A Three-Stage Strategy to Build the Marketing Command Center
In many organizations, it takes too long for analysts to prepare reports. They may even become outdated by the time of delivery. Some marketing leaders, brand managers and customer-focused professionals collaborate with IT to adopt command centers so they can monitor and manage social media buzz, metrics and customer issues in real time. Visualizations provide deep-dive analytics in large screens on walls, transforming the team’s work style and helping the marketing organization become more agile and responsive. Some big-name companies that have recently implemented marketing command centers include Philips, Nike, Nestle Waters, MasterCard and Marriott.
If you’re up for starting such a project, think of command center implementation in multiple stages. This approach allows access to some functionality now while setting a road map for more advanced capabilities in the future. These three strategies are key points of interest on the road to marketing command center success.
1. Engage Social Listening
Social listening centered on both owned and earned media is crucial to building an effective command center. This includes examining commentary surrounding a company’s brand, products, search keywords and top executives on platforms like Twitter, Facebook and YouTube. Social listening can determine who’s in control of the message, how traditional media like TV advertisements drive buzz and which key influencers to keep an eye on.
This strategy also empowers you to shape your own social footprint and authority. You can analyze location- or language-based data shown on heat maps and consider how you can use social media to generate new leads into customer relationship management (CRM). Customers often use social media platforms like Twitter and Facebook to ask questions or complain about problems. Through the command center, the team can see these issues and route them for resolution. When people write blogs about your products, a command center can identify that material and put it to use in customer care. Plus, by ensuring the information you need is always on hand, a command center aids in crisis management and enables real-time response.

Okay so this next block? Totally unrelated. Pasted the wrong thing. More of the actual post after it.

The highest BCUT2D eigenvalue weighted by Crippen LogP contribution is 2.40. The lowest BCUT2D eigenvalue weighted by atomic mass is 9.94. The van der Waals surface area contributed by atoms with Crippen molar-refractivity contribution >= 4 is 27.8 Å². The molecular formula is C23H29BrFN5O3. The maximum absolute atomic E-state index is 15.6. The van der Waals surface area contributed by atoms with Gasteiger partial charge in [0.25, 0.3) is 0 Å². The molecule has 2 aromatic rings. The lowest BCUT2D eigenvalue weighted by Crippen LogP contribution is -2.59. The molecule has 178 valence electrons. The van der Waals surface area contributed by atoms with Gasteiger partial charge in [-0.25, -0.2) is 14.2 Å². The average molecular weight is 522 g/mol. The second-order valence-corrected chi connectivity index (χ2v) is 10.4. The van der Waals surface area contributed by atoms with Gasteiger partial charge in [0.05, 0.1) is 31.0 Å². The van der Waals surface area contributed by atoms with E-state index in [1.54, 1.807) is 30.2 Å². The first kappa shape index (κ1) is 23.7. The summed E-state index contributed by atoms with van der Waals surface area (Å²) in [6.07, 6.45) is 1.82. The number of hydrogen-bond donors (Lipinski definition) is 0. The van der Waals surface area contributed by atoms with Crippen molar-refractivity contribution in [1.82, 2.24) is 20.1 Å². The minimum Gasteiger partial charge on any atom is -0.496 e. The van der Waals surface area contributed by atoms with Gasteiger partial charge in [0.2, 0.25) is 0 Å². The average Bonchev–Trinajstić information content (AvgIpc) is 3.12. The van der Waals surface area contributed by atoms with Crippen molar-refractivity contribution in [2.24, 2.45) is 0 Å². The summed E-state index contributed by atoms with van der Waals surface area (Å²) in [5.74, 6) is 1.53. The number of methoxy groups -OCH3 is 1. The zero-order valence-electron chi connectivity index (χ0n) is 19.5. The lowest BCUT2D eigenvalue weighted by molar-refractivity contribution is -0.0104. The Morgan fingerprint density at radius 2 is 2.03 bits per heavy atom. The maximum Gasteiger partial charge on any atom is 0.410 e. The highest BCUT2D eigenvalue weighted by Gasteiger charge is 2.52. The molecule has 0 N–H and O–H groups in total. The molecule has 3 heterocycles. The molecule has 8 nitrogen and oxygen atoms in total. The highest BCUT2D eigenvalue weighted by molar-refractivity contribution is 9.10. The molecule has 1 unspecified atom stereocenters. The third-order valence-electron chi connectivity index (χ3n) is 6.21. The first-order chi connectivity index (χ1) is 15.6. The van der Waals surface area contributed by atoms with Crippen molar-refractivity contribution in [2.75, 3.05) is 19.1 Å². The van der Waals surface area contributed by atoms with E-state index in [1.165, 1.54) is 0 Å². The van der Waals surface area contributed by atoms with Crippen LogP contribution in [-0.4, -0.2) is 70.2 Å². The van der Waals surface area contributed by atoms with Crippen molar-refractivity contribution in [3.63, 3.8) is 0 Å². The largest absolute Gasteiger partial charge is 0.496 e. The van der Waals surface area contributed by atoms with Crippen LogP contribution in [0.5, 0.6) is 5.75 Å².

2. Deploy Media and Campaign Performance
Available CRM and social engagement packages can be key application components in command center architecture. Depending on your product, you might focus solely on social listening and interaction. But a marketing team may also want to monitor and adjust their paid media metrics in real time. Monitoring may involve a paid campaign performance over a variety of channels and platforms. Based on your needs, some of the service integrations to look for include Adobe Site Catalyst, DoubleClick, AdWords, Facebook and Twitter.
Website analytics include e-commerce, and metrics such as page visits, paid versus organic traffic, tunnel analysis, visit sources and session duration can be displayed on command center dashboards. Key performance indicators like click through rate, cost per click and cost per page view can also be helpful contributors to your mission.
3. Create a Cognitive Command Center
Adding artificial intelligence (AI) capabilities such as IBM Watson’s APIs to your tool belt can help you create a cognitive command center. Watson’s Natural Language Classifier makes use of deep learning to classify short phrases into appropriate classes for further analysis. Adding a dialogue service from an AI source can enable conversations with users, answer questions and provide recommendations based on internal and external data such as weather.
Check out this conversation with Watson demonstrated during the IBM Amplify 2016 conference. The demo displays how AI support includes voice, chat, image analysis and visualization capabilities on screen — all of which can be embedded into a command center experience to enhance marketing.
While seeing visualizations of Twitter and Facebook conversations can be helpful, it may not meet the full needs of your team. Consider transforming your command center to enable more advanced scenarios around paid-media performance monitoring. Adding cognitive capabilities to your marketing command center can further enhance your overall experience and the project’s value to your organization.
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